Django Update 1.6 to 1.9 – 1.8 to 1.9

Upgrading DJango from 1.8 to 1.9 was relatively easier as the main pain of upgrading DRF was all dealt with when I was upgrading Django from 1.6 to 1.8, which has been discussed here. A lot of libraries has to be updated which I came to know as and when I tried running the application.

One of the main issues that I had while the whole upgrade was creating the migration from scratch. The project had South for managing the migration, but since Django has now its inbuilt support, I removed this South and all the existing migration files. There were some circular dependency issues when creating the new migration. You may get an error as below.

django.db.migrations.graph.CircularDependencyError: partner.0001_initial, address.0001_initial, users.0001_initial

The reason was with some of the foreign keys. Django internally creates a graph data structure to figure out this dependency. You can get rid of it by removing the foreign keys temporarily, running the migrations and then creating the keys again.

These following libraries had to go for an update, mentioned with the version that I am using with the Django version 1.9:

Django Reversion 1.10.0, Django tables 2 1.0.5, Django Mptt 0.8.0,  Django Celery 3.2.1, Django Extensions 1.7.3, Django Haystack 2.5.1, Django Redis Cache 1.7.1, Django Redis Session 0.5.6

There are setting changes around the library – Pipeline. You can find the changes to be done on the library’s documentation page. The new settings are as such:

"STATICFILES_FINDERS - 'pipeline.finders.PipelineFinder', 
 PIPELINE = {
    'PIPELINE_ENABLED': True,
    'JAVASCRIPT': {
        'stats': {
            'source_filenames': (
              'js/jquery.js',
              'js/d3.js',
              'js/collections/*.js',
              'js/application.js',
            ),
            'output_filename': 'js/stats.js',
        }
    }
}"

Other than this, there were some code changes which were introduced in Django 1.9, for which I had to change some import statements. Some frequent Django and other libraries’ issues:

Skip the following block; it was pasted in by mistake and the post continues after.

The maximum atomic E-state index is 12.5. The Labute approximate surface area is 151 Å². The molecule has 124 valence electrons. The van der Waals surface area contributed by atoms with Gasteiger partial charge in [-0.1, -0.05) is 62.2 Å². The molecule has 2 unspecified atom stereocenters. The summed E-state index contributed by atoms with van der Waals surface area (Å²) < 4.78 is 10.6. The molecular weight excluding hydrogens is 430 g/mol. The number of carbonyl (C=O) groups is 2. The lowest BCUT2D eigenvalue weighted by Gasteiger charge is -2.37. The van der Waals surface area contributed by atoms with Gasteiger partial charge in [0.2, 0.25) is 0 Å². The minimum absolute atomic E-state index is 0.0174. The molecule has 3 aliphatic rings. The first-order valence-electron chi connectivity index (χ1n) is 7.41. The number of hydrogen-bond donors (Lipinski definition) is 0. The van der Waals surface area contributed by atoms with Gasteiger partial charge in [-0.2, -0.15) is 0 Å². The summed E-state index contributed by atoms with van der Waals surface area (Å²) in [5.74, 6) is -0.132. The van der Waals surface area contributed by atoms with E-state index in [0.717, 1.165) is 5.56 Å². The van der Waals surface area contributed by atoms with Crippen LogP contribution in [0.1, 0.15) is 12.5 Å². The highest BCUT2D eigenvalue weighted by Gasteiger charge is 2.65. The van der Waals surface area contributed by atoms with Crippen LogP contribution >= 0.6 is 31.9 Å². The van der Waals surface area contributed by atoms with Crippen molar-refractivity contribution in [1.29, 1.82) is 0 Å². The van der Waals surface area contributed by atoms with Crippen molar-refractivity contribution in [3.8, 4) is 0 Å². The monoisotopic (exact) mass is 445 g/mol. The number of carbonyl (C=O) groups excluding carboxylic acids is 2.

Issue:

from django.db.models.loading import get_models
ImportError: No module named loading

Solution:

from django.apps import apps

Issue:

from django.utils.importlib import import_module
ImportError: No module named importlib

Solution:

from importlib import import_module

Issue:

class ProductAdmin(reversion.VersionAdmin):
AttributeError: 'module' object has no attribute 'VersionAdmin'

Solution:

from reversion.admin import VersionAdmin

Issue:

@reversion.register
NameError: name 'reversion' is not defined

Solution:

from reversion import revisions

Issue:

django.utils.log.NullHandler class not found

Solution:

Use logging.NullHandler

This is pretty much it. Django upgrade is more of a task which needs a lot of patience than other things. Happy upgrading.

Django Update 1.6 to 1.9 – 1.6 to 1.8 and DRF Upgrade

This is going to be a series of posts describing briefly about something which turned my life upside down for few weeks. I am still in the process, as of now. Django upgrade teaches you a lot of things and when you are updating from a very old version to relatively newer one, it kills you, literally. You are up for an extremely bumpy ride that you will remember for a very very long time.

The first and the most difficult part is to upgrade the Django Rest Framework. I did not think this one was going to be such a biggie. We were on DRF 2.3.13 and without thinking a lot I took it to 3.4.0 and that was the first mistake that I did. All the test cases failed miserably and I started fixing them one by one. Some of them seemed self-explanatory and there were some issues which even Google failed to help. I struggled with these errors and they wasted 2 days. When nothing moved, I decided to move it to 3.0.5 first and then taking it to the other versions.

LESSON LEARNT – When upgrading a library, take it to just one major version above it and we must read the changelog carefully.

Upgrading to DRF 3.0.5 was relatively easier. There were some serializer issues which were mostly straightforward. And there were few deprecations as well. Then I took it to 3.1.1 which did not throw any extra error. Then upgraded to 3.2.1 and then to 3.3.1 and finally to 3.4.5. Meanwhile, I had upgraded Django to 1.8 which I shall discuss in the next post.

Some of the errors which frequently showed up are as below.

NotImplementedError: `request.QUERY_PARAMS` has been deprecated in favor of `request.query_params` since version 3.0, 
and has been fully removed as of version 3.2.

For the above one change QUERY_PARAMS to query_params. Simple googling can help here.

NotImplementedError: Field.to_representation() must be implemented for field id. 
If you do not need to support write operations you probably want to subclass `ReadOnlyField` instead.

This is one of the basic changes that you have to do. This one is basically asking you to change to:

order_id = serializers.Field(source='pk') # older
order_id = serializers.ReadOnlyField(source='pk') # newer
AssertionError: It is redundant to specify `source='discount_amount'` on field 'Field' in serializer 'OrderListSerializer', 
because it is the same as the field name. Remove the `source` keyword argument.

This error comes when in any of the fields of the serializer, you have the field name same as the source name.